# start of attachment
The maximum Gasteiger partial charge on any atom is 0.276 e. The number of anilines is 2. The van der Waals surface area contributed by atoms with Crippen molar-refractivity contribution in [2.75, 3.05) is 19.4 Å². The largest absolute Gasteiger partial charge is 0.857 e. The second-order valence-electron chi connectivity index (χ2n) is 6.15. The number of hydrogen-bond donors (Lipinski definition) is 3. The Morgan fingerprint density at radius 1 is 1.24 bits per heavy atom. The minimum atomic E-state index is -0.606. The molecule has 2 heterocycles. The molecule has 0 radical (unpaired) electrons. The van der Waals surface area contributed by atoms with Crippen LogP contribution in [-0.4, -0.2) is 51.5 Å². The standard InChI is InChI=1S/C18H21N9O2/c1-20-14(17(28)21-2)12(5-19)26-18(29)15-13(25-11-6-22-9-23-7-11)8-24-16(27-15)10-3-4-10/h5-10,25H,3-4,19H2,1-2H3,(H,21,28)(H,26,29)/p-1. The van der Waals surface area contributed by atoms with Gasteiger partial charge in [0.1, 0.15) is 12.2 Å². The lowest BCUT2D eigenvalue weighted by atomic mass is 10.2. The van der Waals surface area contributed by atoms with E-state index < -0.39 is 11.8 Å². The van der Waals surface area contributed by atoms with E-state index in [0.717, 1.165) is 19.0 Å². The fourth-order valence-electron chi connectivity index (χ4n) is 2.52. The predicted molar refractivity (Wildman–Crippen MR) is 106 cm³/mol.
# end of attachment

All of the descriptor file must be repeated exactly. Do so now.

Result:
The maximum Gasteiger partial charge on any atom is 0.276 e. The number of anilines is 2. The van der Waals surface area contributed by atoms with Crippen molar-refractivity contribution in [2.75, 3.05) is 19.4 Å². The largest absolute Gasteiger partial charge is 0.857 e. The second-order valence-electron chi connectivity index (χ2n) is 6.15. The number of hydrogen-bond donors (Lipinski definition) is 3. The Morgan fingerprint density at radius 1 is 1.24 bits per heavy atom. The minimum atomic E-state index is -0.606. The molecule has 2 heterocycles. The molecule has 0 radical (unpaired) electrons. The van der Waals surface area contributed by atoms with Crippen LogP contribution in [-0.4, -0.2) is 51.5 Å². The standard InChI is InChI=1S/C18H21N9O2/c1-20-14(17(28)21-2)12(5-19)26-18(29)15-13(25-11-6-22-9-23-7-11)8-24-16(27-15)10-3-4-10/h5-10,25H,3-4,19H2,1-2H3,(H,21,28)(H,26,29)/p-1. The van der Waals surface area contributed by atoms with Gasteiger partial charge in [0.1, 0.15) is 12.2 Å². The lowest BCUT2D eigenvalue weighted by atomic mass is 10.2. The van der Waals surface area contributed by atoms with E-state index < -0.39 is 11.8 Å². The van der Waals surface area contributed by atoms with E-state index in [0.717, 1.165) is 19.0 Å². The fourth-order valence-electron chi connectivity index (χ4n) is 2.52. The predicted molar refractivity (Wildman–Crippen MR) is 106 cm³/mol.